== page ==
4    phrasal verb  If a country pulls out of recession or if someone pulls it out, it begins to recover from it.  
Sterling has been hit by the economy's failure to pull out of recession...    V P of n  
What we want to see today are policies to pull us out of this recession.    V n P of n  

5  
  →   pull-out  pull over  

1    phrasal verb  When a vehicle or driver pulls over, the vehicle moves closer to the side of the road and stops there.  
He noticed a man behind him in a blue Ford gesticulating to pull over.    V P  

2    phrasal verb  If the police pull over a driver or vehicle, they make the driver stop at the side of the road, usually because the driver has been driving dangerously.  
The officers pulled him over after a high-speed chase...    V n P  
Police pulled over his Mercedes near Dieppe.    V P n (not pron)  

3  
  →   pullover  pull through    phrasal verb  If someone with a serious illness or someone in a very difficult situation pulls through, they recover.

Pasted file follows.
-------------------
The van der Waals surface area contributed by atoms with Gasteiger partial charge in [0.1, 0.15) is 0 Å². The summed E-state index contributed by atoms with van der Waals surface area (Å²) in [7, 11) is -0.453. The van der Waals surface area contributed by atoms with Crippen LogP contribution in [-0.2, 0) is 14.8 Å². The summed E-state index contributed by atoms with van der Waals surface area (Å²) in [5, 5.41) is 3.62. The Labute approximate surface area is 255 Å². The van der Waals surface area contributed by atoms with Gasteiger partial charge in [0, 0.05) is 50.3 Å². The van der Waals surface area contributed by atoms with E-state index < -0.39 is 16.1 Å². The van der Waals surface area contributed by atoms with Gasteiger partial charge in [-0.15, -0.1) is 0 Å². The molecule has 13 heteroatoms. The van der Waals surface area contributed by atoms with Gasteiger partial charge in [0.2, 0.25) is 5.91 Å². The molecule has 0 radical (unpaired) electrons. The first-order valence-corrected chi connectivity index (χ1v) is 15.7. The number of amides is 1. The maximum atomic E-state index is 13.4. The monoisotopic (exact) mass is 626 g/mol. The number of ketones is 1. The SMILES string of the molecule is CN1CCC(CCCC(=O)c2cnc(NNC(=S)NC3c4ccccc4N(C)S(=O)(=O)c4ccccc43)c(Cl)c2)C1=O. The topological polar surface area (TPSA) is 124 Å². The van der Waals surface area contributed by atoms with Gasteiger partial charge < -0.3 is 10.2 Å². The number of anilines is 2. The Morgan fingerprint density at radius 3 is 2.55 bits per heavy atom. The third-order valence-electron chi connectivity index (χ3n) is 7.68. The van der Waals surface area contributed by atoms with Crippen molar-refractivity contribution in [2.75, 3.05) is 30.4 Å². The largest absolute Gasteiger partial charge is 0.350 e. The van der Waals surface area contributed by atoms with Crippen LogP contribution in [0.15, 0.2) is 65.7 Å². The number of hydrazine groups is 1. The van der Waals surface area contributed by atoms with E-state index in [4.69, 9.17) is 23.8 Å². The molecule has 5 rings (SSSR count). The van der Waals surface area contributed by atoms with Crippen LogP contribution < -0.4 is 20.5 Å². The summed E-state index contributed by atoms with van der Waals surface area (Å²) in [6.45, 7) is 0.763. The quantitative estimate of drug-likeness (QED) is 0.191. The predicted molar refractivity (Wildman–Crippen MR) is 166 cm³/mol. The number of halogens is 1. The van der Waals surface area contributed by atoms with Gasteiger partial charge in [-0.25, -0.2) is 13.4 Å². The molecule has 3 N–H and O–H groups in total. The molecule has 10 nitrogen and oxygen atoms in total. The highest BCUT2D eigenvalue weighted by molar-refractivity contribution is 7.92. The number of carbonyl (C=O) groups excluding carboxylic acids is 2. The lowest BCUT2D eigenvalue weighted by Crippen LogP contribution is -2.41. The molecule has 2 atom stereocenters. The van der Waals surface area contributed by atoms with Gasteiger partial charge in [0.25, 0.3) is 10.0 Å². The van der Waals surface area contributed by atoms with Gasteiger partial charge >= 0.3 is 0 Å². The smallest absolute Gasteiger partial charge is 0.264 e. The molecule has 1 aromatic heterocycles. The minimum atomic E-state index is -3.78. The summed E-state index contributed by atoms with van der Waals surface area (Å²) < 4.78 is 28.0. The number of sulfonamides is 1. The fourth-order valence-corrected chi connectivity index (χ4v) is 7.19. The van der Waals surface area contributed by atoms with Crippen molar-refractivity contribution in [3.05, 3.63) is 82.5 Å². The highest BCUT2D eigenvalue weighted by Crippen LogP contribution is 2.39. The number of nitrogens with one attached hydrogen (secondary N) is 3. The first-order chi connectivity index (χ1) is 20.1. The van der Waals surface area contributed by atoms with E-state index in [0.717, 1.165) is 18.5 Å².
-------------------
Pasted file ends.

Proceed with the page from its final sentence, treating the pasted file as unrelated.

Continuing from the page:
Everyone was very concerned whether he would pull through or not...    V P  
It is only our determination to fight that has pulled us through.    V n P  
...ways of helping Russia pull through its upheavals.    V P n  pull together  

1    phrasal verb  If people pull together, they help each other or work together in order to deal with a difficult situation.  
The nation was urged to pull together to avoid a slide into complete chaos...    V P  

2    phrasal verb  If you are upset or depressed and someone tells you to pullyourselftogether, they are telling you to control your feelings and behave calmly again.  
Pull yourself together, you stupid woman!...    V pron-refl P  

3    phrasal verb  If you pull together different facts or ideas, you link them to form a single theory, argument, or story.   (=draw together)  
Let me now pull together the threads of my argument...    V P n (not pron)